The urban core of Tel Aviv is quite small, so after even a few days in Israel’s capital of cool, you’ll start getting to know its smaller nooks and crannies. In particular, each of Tel Aviv’s several main streets and boulevards has its own identity and feel. King George Street is one of the most iconic roads in Tel Aviv. Centrally located yet peaceful, cosmopolitan yet bohemian, King George Street provides not only a fulfilling tourist experience, but also a glimpse into the everyday lives of local Israelis who call the surrounding neighborhood home.
A Main Tel Aviv Artery
Owing to its central location, King George Street is a hub of activity in Tel Aviv
First and foremost among King George Street’s great characteristics is that it’s located literally at the center of Tel Aviv. King George Street is not only a vital hub of activity within Tel Aviv, but is easily accessible from almost anywhere in the city.
Tel Aviv’s Rabin Square and Tel Aviv City Hall are located just a few minutes from King George Street’s northern end. The southern part of the street, on the other hand, dead ends into Allenby Street, another important Tel Aviv transportation artery.
Additionally, the iconic Dizengoff Center shopping mall sit at the intersection of King George Street with Dizengoff Street, which means that King George Street is always bustling with tourists and locals alike. King George Street is likewise only a short walk from Habima Square, a Tel Aviv cultural hub home to several art venues including the Habima Theater.
Tel Aviv’s Capital of Cool
Tel Aviv is Israel’s capital of cool and in many ways, King George Street is Tel Aviv’s capital of cool. While other famous Tel Aviv streets, such as Rothschild Boulevard, have a more sophisticated and upmarket feel, King George Street caters more to younger people, such as students and young creative professionals.
King George Street’s coolness is embodied not only in the stylishness of the people you see walking along it, but also with the types of shops and cafés that line it. Stop in to a boutique to purchase cool clothing and accessories of your own, or simply sit down at as sidewalk café and people watch.
Since King George Street is relatively narrow, a good amount of the traffic that passes along it is food and bike traffic, so there’s a high level of interaction. There’s plenty of opportunity for friendly smiles and eye contact with passers-by, and most of the people you encounter on King George Street are happy to offer you help you if you get lost or confused.
Authentic Tel Aviv
Although King George Street runs through one of the coolest and most dynamic areas in Tel Aviv, it’s also an authentic representation of the city. For example, you’ll find plenty of buildings along King George Street built in the Bahaus style, an iconic architectural movement from the 1930s that’s today best represented in Tel Aviv.
Likewise, even though King George Street’s students and artists are perhaps its most visible demographic, plenty of families and older people can be found in the area. The lush Meir Garden, located a few hundred meters south of Dizengoff Center, is a relaxing place where people from all walks of life congregate day and night.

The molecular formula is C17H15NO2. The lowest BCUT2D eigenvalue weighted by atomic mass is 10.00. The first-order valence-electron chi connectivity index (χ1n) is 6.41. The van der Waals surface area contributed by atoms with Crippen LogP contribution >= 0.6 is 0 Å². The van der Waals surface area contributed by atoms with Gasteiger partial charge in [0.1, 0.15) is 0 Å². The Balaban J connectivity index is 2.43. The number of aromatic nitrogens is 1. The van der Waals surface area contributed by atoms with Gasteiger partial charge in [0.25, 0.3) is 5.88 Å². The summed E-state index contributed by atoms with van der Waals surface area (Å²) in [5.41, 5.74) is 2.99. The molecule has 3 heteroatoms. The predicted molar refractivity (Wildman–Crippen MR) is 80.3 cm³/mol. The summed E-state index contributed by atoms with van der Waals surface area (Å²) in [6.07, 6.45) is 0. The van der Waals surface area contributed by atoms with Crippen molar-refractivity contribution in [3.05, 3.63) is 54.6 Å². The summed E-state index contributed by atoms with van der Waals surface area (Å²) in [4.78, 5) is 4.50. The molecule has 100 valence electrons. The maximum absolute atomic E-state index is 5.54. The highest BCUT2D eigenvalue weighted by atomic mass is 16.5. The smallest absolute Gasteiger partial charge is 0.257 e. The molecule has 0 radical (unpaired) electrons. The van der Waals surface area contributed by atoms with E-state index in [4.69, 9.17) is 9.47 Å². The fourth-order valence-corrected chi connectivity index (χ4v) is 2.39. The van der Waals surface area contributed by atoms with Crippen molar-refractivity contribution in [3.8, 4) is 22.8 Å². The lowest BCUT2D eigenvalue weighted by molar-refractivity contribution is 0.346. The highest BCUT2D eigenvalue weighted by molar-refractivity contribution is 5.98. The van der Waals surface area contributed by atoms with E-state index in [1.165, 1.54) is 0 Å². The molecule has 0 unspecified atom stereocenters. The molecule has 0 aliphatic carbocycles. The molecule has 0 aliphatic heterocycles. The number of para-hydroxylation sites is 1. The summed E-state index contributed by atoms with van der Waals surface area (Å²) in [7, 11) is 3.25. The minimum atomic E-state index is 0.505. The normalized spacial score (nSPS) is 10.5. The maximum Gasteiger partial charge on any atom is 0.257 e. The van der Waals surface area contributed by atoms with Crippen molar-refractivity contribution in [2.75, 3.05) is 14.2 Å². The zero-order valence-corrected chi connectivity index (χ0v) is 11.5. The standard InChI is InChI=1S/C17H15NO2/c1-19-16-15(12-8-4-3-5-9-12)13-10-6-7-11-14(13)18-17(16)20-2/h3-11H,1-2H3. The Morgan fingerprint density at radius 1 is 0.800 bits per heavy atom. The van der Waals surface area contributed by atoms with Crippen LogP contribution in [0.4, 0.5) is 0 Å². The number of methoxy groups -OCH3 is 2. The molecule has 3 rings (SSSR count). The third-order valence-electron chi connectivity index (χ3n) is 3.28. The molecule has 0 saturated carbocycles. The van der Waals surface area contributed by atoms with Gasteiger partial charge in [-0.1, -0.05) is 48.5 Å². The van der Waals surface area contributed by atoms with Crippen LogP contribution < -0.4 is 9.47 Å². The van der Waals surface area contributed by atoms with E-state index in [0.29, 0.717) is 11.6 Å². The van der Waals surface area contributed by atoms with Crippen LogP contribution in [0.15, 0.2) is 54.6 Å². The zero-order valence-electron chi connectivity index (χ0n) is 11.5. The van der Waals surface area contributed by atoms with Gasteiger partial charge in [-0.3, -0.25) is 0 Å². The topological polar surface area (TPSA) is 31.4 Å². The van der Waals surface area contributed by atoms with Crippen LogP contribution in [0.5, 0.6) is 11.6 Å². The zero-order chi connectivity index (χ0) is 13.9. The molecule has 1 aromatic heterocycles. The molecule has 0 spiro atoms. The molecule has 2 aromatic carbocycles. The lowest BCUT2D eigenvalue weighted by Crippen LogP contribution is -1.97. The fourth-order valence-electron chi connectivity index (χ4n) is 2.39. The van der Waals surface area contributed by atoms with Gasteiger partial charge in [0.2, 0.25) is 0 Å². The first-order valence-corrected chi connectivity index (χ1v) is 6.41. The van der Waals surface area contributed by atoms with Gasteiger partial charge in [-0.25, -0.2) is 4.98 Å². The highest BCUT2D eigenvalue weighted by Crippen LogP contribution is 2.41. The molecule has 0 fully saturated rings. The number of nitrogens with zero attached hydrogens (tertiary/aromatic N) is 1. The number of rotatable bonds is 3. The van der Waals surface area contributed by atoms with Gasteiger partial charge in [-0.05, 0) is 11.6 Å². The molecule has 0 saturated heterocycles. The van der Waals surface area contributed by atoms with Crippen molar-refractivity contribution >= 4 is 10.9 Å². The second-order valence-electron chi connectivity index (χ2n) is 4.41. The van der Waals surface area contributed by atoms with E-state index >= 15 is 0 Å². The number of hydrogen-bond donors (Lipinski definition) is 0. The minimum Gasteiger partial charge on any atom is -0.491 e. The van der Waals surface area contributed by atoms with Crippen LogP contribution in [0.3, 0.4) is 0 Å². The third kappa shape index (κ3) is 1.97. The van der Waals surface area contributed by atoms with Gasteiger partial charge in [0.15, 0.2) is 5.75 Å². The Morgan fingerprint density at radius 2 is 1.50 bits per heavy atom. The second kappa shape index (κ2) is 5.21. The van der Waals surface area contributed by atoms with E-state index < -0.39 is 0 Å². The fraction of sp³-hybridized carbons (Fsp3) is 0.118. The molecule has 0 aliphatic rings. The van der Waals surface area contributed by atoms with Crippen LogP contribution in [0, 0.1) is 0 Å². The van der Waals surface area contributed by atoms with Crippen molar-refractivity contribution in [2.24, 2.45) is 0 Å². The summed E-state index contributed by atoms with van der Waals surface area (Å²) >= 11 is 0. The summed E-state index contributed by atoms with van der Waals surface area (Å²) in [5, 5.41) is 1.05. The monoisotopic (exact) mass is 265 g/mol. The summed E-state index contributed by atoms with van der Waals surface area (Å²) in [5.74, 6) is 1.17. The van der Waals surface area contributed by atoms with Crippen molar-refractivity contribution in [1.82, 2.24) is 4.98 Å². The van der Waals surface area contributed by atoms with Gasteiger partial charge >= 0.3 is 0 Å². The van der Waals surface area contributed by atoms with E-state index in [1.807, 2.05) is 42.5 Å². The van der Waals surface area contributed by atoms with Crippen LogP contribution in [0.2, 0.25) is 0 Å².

King George Street is also a place to enjoy authentic regional foods. Scoop up a hearty bowl of amazing hummus at Abu Dhabi, or walk all the way south down King George Street to Carmel Market, where you can buy not only fresh and prepared foods, but also local handicrafts and artwork from Israeli and Arab merchants alike.
Wining and Dining
King George Street might not have the fanciest or most expensive restaurants in Tel Aviv — that honor surely goes to Rothschild Boulevard — but dining and, if you please, drinking on King George Street nonetheless provides a pleasing gastronomical experience.
You can enjoy almost any type of food on King George Street. In addition to authentic Middle Eastern hummus, falafel and shawarma, for instance, King George Street is home to Spaghettim, an Italian pasta house that serves more than 50 kinds of sauce. Feeling more exotic? You’ll also find Argentinean and Yemenite cuisines on King George Street.
King George Street is a great place to drink, too. Although there aren’t as many proper bars and clubs along King George Street as you’ll find in other areas of Tel Aviv, many of the sidewalk cafés where you can enjoy a cup of coffee also serve beer, wine and liquor, such as Cafe Meir and The Streets.
Whether you visit King George Street to feel cool when you’re in Israel’s capital of cool, to get a glimpse into authentic Israeli or just because you happen to be there anyway, few other areas of Tel Aviv provide a better way to experience what the city has to offer.
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Robert Schrader is a writer, photographer and travel coach who has visited Israel twice thus far. He edits Leave Your Daily Hell, a blog to which more than 20,000 travelers per month turn for expert advice on how to travel more often. Follow Robert on Twitter, add him to one of your Google+ circles, “Like” Leave Your Daily Hell on Facebook or subscribe to email updates for destination guides, practical advice and inspirational essays delivered daily.